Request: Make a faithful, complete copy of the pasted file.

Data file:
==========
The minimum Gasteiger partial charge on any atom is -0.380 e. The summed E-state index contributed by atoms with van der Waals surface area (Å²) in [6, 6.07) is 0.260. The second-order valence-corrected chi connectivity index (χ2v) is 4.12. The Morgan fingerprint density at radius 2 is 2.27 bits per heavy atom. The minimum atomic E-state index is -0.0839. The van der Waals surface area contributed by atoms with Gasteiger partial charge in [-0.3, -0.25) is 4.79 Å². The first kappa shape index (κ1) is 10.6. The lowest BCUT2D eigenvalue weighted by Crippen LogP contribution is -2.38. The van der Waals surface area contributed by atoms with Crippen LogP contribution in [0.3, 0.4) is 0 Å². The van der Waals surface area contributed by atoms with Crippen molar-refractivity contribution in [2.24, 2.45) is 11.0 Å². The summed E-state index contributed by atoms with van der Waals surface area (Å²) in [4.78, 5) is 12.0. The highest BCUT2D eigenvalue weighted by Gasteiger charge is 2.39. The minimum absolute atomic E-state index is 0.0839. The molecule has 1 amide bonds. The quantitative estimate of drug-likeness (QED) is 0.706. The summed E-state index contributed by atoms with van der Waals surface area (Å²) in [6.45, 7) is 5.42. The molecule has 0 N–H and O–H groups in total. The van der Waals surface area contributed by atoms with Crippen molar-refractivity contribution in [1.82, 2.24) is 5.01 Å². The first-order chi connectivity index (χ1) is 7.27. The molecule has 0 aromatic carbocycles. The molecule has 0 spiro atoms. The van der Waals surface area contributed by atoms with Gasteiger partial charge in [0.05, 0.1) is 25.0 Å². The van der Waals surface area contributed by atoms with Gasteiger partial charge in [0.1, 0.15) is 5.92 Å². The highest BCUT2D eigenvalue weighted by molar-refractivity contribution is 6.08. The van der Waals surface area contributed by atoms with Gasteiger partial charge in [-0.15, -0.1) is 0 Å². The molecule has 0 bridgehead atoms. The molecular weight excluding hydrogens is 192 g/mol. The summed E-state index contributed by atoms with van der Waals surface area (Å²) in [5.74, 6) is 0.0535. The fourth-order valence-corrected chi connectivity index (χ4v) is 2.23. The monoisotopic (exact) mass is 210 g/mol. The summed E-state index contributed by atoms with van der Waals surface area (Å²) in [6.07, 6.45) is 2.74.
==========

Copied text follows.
The minimum Gasteiger partial charge on any atom is -0.380 e. The summed E-state index contributed by atoms with van der Waals surface area (Å²) in [6, 6.07) is 0.260. The second-order valence-corrected chi connectivity index (χ2v) is 4.12. The Morgan fingerprint density at radius 2 is 2.27 bits per heavy atom. The minimum atomic E-state index is -0.0839. The van der Waals surface area contributed by atoms with Gasteiger partial charge in [-0.3, -0.25) is 4.79 Å². The first kappa shape index (κ1) is 10.6. The lowest BCUT2D eigenvalue weighted by Crippen LogP contribution is -2.38. The van der Waals surface area contributed by atoms with Crippen LogP contribution in [0.3, 0.4) is 0 Å². The van der Waals surface area contributed by atoms with Crippen molar-refractivity contribution in [2.24, 2.45) is 11.0 Å². The summed E-state index contributed by atoms with van der Waals surface area (Å²) in [4.78, 5) is 12.0. The highest BCUT2D eigenvalue weighted by Gasteiger charge is 2.39. The minimum absolute atomic E-state index is 0.0839. The molecule has 1 amide bonds. The quantitative estimate of drug-likeness (QED) is 0.706. The summed E-state index contributed by atoms with van der Waals surface area (Å²) in [6.45, 7) is 5.42. The molecule has 0 N–H and O–H groups in total. The van der Waals surface area contributed by atoms with Crippen molar-refractivity contribution in [1.82, 2.24) is 5.01 Å². The first-order chi connectivity index (χ1) is 7.27. The molecule has 0 aromatic carbocycles. The molecule has 0 spiro atoms. The van der Waals surface area contributed by atoms with Gasteiger partial charge in [0.05, 0.1) is 25.0 Å². The van der Waals surface area contributed by atoms with Gasteiger partial charge in [0.1, 0.15) is 5.92 Å². The highest BCUT2D eigenvalue weighted by molar-refractivity contribution is 6.08. The van der Waals surface area contributed by atoms with Gasteiger partial charge in [-0.15, -0.1) is 0 Å². The molecule has 0 bridgehead atoms. The molecular weight excluding hydrogens is 192 g/mol. The summed E-state index contributed by atoms with van der Waals surface area (Å²) in [5.74, 6) is 0.0535. The fourth-order valence-corrected chi connectivity index (χ4v) is 2.23. The monoisotopic (exact) mass is 210 g/mol. The summed E-state index contributed by atoms with van der Waals surface area (Å²) in [6.07, 6.45) is 2.74.